I’m a New Teacher. How Do I Manage a Classroom?

Raise your hand if you’re a teacher who left a professional career to pursue a career in education. Congratulations! The world needs more people like you who are willing to pay it forward.

Now, you may have the skills to command the boardroom, but what about commanding the classroom? Teenagers and young adults may be just as intimidating as presenting for the C-suite (or maybe it’s just me that thinks so). What can you do to make sure you’re set for success? How can your first year of teaching be successful when you’re still green in the field?

We have three easy-to-apply tips to help build a strong foundation with your students and make your first year of teaching a success.

Study Your Heart Out

Of course, going back to school means you’re back to hitting the books, even if you’re at the front of the classroom and not behind a desk. Educating is a professional skill, one that is refined and learned like any other skill. A crucial part of education is managing your classroom, finding ways to keep students engaged, how to be creative with new teaching styles, and more.

There are dozens of books and research papers published about how to manage classrooms, so read up and find what works best for you. You can find a fantastic list here (including the one written by our very own Ron Clark, a 2015 CERTIFIED keynote speaker).

Don’t forget about your fellow teachers. Ask them about their favorite resources. And that brings us to our next point…

Get Connected to an Expert

No one knows how to manage a classroom quite like a veteran teacher. A lot of them have gone through the issues you’re going through as a new teacher, and often have great advice on how to improve. Be open to constructive criticism from those with experience.

CERTIFIED Educator Community

Invite a seasoned teacher to come and observe you in your classroom. Ask them to take notes on things you do well and things you can improve. As much as possible, try to implement their feedback within 24 hours and try it out for two weeks. This will give you time to see if the new approach works for you and your students. Educating is not a one-size-fits-all approach but be sure to give new techniques time to work before moving on.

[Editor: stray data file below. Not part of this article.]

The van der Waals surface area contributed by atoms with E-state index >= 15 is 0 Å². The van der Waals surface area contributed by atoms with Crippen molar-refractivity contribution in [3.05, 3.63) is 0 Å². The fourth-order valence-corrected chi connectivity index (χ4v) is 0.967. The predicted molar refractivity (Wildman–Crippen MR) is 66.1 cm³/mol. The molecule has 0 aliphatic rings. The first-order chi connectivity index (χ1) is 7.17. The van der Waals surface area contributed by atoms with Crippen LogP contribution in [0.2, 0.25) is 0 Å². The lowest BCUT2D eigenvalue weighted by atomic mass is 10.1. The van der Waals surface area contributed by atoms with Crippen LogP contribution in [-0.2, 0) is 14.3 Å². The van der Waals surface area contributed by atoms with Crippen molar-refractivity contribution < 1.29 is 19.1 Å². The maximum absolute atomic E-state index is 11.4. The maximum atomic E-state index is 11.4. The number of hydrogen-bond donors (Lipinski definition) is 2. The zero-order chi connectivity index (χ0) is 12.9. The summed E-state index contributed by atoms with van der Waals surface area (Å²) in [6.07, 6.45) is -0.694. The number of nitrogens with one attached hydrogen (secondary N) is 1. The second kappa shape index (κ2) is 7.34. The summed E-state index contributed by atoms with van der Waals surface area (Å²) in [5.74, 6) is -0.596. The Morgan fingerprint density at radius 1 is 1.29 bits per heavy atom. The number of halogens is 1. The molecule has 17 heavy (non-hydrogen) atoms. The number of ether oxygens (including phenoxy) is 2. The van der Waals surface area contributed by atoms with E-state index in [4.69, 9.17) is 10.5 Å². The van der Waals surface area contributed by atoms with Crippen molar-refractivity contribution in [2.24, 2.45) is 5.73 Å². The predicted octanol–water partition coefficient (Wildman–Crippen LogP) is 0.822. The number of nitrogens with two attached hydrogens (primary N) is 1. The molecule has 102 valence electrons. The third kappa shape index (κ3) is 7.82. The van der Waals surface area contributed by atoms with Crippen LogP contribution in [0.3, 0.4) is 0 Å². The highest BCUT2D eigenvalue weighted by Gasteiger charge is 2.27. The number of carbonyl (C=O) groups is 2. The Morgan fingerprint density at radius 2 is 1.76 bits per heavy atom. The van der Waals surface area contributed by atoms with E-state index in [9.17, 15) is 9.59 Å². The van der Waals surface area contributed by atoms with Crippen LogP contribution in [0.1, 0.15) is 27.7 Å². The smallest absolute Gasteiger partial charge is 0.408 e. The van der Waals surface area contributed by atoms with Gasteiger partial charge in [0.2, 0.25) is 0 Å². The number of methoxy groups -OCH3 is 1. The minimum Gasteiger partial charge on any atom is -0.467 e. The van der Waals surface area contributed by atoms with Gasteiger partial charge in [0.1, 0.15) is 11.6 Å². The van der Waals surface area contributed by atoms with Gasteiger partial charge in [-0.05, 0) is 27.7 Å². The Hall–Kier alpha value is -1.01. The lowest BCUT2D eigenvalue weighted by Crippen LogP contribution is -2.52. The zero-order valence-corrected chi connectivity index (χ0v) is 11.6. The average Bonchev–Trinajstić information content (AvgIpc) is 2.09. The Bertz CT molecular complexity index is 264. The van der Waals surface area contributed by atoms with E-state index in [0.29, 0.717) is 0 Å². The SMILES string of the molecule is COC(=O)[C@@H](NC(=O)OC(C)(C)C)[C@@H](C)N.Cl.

Are you struggling to find a teacher to give you advice? We have good news for you. You can join Certiport’s CERTIFIED Educator Community and learn from some of the best CTE teachers across the country. It’s a digital forum on LinkedIn, so you can ask questions, collaborate, and connect with other educators from across the country.

Find Common Ground

Establishing solid relationships is just one part of the puzzle. Getting to know your students and gaining their trust is crucial. It can be difficult to truly get to know students in a 60-90 minute classroom session, so find ways to connect outside the classroom. Open your classroom during lunch. Volunteer to coach a sports team. Attend your students’ choir, orchestra, or band performances.

If approved by your principal, you may even want to connect with students and their families in other ways. Getting to know what their homes and families are like can help you understand their struggles and triumphs, which breaks down barriers and engenders trust.

As teachers, you shape our future. We know that that’s not an easy task. Certiport is always here to help and cheer you on. Check out our CERTIFIED Educator Community to connect with other teachers and peruse our blog for additional resources.